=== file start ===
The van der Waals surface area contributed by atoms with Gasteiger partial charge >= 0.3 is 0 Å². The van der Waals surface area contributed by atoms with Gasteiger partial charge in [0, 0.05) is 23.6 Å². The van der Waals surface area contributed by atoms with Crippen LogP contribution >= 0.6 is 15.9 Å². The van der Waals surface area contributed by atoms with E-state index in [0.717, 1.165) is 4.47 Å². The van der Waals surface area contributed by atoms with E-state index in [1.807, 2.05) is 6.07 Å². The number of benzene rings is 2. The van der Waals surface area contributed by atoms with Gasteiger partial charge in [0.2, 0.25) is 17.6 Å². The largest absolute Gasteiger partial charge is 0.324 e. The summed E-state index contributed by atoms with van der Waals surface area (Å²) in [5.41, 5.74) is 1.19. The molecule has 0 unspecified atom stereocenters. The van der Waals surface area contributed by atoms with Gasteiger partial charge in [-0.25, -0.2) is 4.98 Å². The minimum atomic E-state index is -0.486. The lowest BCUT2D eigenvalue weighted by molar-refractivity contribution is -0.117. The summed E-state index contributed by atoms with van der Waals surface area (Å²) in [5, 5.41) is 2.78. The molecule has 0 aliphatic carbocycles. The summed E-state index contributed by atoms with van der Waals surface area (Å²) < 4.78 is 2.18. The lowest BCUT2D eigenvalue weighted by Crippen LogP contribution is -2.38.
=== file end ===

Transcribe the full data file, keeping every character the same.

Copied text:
The van der Waals surface area contributed by atoms with Gasteiger partial charge >= 0.3 is 0 Å². The van der Waals surface area contributed by atoms with Gasteiger partial charge in [0, 0.05) is 23.6 Å². The van der Waals surface area contributed by atoms with Crippen LogP contribution >= 0.6 is 15.9 Å². The van der Waals surface area contributed by atoms with E-state index in [0.717, 1.165) is 4.47 Å². The van der Waals surface area contributed by atoms with E-state index in [1.807, 2.05) is 6.07 Å². The number of benzene rings is 2. The van der Waals surface area contributed by atoms with Gasteiger partial charge in [0.2, 0.25) is 17.6 Å². The largest absolute Gasteiger partial charge is 0.324 e. The summed E-state index contributed by atoms with van der Waals surface area (Å²) in [5.41, 5.74) is 1.19. The molecule has 0 unspecified atom stereocenters. The van der Waals surface area contributed by atoms with Gasteiger partial charge in [-0.25, -0.2) is 4.98 Å². The minimum atomic E-state index is -0.486. The lowest BCUT2D eigenvalue weighted by molar-refractivity contribution is -0.117. The summed E-state index contributed by atoms with van der Waals surface area (Å²) in [5, 5.41) is 2.78. The molecule has 0 aliphatic carbocycles. The summed E-state index contributed by atoms with van der Waals surface area (Å²) < 4.78 is 2.18. The lowest BCUT2D eigenvalue weighted by Crippen LogP contribution is -2.38.